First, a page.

Welcome to my fifth monthly IoT update.
In hot content news, the minimum viable ecosystem in IoT was the topic of conversation with Gaye Soykok, Head of Emerging Technologies at Legal & General this month, and kindly picked up by Stacey Higginbotham for her epic IoT blog. I highly recommend you give it a read - Gaye had some fascinating insights to share with us all.
Earlier this month, I joined 15 IoT leaders for a breakfast hosted by headhunters Erevena and PE house LivingBridge to discuss “demonstrating the value of your IoT business to investors". The importance of agility and even "pivoting" in matching your company proposition to the fast-changing IoT market was a strong theme, with the most interesting example being given from our partner, Eseye, who have successfully grown from beginning in SIMs to acquiring hardware and then focusing on cloud. On a related note, it was interesting to see this piece about how Waylay and Salesforce have teamed up to improve customer support for connected products.
We’ve been giving a lot of thought to the porosity/meaninglessness of the term "IoT" which now seems to have become a seamless part of so many businesses that it’s hard to tell where the IoT bit ends and regular business starts. Certainly, most of our customers don’t identify as IoT businesses - in the most part they’re revolutionary businesses for whom connected products are a vital part of being revolutionary. And then, how they use DevicePilot increasingly extends beyond the narrow confines of visualizing, analyzing, and managing just their devices - instead, they must visualyze, analyze, and managing their whole connected business, ingesting more than just IoT data to achieve a "single pane of glass".
For example, say you're looking at optimizing energy use in commercial buildings by measuring energy and occupancy to explore how much energy is used when parts of the building are unoccupied. An important input might be the ambient external temperature, and although you could add an IoT device to measure that, you could also take a live stream from a weather service to achieve the same ends. The IoT device has become virtual – so is it still IoT?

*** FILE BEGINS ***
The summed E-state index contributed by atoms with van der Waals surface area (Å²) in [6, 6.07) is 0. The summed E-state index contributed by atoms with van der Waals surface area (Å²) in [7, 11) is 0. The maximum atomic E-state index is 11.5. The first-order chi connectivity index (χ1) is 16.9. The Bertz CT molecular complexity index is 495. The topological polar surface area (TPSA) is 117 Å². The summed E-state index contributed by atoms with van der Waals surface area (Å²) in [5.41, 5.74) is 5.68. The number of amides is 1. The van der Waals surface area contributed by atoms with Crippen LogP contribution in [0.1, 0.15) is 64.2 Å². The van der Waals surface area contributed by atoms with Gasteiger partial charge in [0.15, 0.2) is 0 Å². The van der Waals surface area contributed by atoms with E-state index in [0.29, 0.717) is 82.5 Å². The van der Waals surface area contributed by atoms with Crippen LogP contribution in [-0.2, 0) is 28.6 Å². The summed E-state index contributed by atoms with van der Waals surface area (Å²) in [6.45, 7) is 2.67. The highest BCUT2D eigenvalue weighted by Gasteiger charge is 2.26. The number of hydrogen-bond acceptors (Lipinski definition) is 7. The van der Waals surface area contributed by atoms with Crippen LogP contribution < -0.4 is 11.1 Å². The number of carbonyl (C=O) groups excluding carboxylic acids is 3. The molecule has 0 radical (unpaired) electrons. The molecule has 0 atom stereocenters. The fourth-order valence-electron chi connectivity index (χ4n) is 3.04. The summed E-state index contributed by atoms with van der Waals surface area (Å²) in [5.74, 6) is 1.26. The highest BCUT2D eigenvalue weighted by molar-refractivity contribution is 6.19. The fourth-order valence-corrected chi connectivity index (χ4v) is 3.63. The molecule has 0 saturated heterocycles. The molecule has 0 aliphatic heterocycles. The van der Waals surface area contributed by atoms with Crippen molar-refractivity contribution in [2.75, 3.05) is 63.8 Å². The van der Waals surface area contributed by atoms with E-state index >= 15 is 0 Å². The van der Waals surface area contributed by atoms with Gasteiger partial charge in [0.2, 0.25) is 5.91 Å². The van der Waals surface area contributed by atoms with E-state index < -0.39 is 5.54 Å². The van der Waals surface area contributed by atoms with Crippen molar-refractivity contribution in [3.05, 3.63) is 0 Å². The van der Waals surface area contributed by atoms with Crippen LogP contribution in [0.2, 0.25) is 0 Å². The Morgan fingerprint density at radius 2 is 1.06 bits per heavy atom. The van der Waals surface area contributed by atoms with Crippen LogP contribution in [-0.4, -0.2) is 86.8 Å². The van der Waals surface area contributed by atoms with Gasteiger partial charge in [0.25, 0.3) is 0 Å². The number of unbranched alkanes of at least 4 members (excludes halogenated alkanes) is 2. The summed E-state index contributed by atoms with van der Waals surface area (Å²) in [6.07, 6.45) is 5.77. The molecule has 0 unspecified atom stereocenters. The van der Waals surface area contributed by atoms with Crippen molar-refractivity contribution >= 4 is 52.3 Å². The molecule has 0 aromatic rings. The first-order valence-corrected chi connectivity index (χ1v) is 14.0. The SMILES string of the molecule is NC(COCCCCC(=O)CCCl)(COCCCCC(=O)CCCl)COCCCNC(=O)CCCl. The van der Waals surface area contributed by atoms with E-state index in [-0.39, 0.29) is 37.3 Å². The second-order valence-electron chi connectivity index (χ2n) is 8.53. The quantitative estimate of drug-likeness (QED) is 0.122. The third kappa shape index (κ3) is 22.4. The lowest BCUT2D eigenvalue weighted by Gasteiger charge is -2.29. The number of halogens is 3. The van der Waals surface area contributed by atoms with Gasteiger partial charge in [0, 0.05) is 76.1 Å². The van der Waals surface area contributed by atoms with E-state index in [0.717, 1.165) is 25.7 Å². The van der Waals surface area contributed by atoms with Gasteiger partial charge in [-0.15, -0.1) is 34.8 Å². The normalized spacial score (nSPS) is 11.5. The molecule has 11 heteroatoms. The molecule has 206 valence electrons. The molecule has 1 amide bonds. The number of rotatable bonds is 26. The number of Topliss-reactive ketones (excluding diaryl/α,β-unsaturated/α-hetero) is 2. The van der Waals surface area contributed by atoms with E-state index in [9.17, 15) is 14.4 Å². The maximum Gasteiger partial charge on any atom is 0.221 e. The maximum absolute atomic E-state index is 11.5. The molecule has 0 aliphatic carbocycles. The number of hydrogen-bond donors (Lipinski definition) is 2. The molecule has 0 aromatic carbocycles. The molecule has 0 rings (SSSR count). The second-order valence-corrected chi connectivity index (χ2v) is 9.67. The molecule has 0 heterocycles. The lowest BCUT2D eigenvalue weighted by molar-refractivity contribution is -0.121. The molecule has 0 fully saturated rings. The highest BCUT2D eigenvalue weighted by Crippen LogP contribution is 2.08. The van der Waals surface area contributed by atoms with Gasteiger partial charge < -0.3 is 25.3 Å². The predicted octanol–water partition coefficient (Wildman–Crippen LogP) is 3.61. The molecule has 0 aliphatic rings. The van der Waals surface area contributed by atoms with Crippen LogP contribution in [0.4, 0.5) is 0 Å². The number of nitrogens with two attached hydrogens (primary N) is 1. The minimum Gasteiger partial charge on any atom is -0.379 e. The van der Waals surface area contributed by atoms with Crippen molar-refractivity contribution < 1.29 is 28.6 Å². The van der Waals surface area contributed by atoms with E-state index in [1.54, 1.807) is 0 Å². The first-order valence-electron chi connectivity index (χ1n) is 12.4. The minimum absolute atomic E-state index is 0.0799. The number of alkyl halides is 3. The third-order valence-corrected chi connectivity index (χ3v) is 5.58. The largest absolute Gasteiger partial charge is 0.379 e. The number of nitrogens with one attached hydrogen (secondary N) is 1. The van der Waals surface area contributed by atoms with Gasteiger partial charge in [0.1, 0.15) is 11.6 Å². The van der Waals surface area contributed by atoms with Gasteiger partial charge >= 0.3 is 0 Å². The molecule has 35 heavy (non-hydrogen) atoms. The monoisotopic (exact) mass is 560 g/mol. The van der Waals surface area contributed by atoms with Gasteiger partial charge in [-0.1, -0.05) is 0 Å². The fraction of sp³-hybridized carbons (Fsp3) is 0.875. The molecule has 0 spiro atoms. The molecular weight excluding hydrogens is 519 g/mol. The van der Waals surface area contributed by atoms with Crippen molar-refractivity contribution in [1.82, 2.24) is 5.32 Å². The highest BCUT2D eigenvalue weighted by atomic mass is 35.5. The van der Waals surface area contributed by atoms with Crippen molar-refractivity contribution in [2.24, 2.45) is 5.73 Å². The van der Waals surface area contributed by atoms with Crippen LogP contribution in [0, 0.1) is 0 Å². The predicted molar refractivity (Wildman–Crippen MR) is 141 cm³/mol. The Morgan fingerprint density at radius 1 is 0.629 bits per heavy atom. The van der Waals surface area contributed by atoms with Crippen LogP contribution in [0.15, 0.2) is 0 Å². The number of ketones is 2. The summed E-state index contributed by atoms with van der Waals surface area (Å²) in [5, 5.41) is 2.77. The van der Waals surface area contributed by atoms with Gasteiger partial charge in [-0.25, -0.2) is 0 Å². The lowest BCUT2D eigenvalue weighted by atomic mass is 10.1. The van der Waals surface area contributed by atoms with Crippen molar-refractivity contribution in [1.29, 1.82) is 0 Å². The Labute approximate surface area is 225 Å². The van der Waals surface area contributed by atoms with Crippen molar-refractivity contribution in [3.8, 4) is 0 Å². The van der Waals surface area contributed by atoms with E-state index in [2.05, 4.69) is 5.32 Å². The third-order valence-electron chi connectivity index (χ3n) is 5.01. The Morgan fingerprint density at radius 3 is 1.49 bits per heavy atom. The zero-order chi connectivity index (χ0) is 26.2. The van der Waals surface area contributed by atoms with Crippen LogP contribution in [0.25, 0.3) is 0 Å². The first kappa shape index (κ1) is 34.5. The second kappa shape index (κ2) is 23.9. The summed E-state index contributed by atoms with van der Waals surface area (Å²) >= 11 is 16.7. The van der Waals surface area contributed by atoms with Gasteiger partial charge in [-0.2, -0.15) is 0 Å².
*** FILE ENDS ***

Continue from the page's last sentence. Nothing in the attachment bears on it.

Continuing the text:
The core streaming analytics engine at the heart of DevicePilot lends itself very well to streaming and combining multiple live sources of data of all sorts, and increasingly we’re having interesting conversations with customers and analysts around the idea of “perishable insights". The Forrester report on streaming analytics is good background, as is their analysis of perishable insights in particular. Expect some more news from DevicePilot on this soon.
On another tangent - whilst buying summer sports clothing for my children at a UK branch of French sport supplier, Decathlon, I was delighted to be able to pay for my entire basket of goods by simply moving them one-by-one into my bag at the checkout – no overt "scanning" required and 100% accurate - thanks to ubiquitous RFID throughout their supply-chain. The most remarkable thing about this is how long it’s taken to achieve, given that the technology and standards have been mature for a couple of decades. They do have nifty Tageos 100% paper tags though (well, 99.999% paper I guess).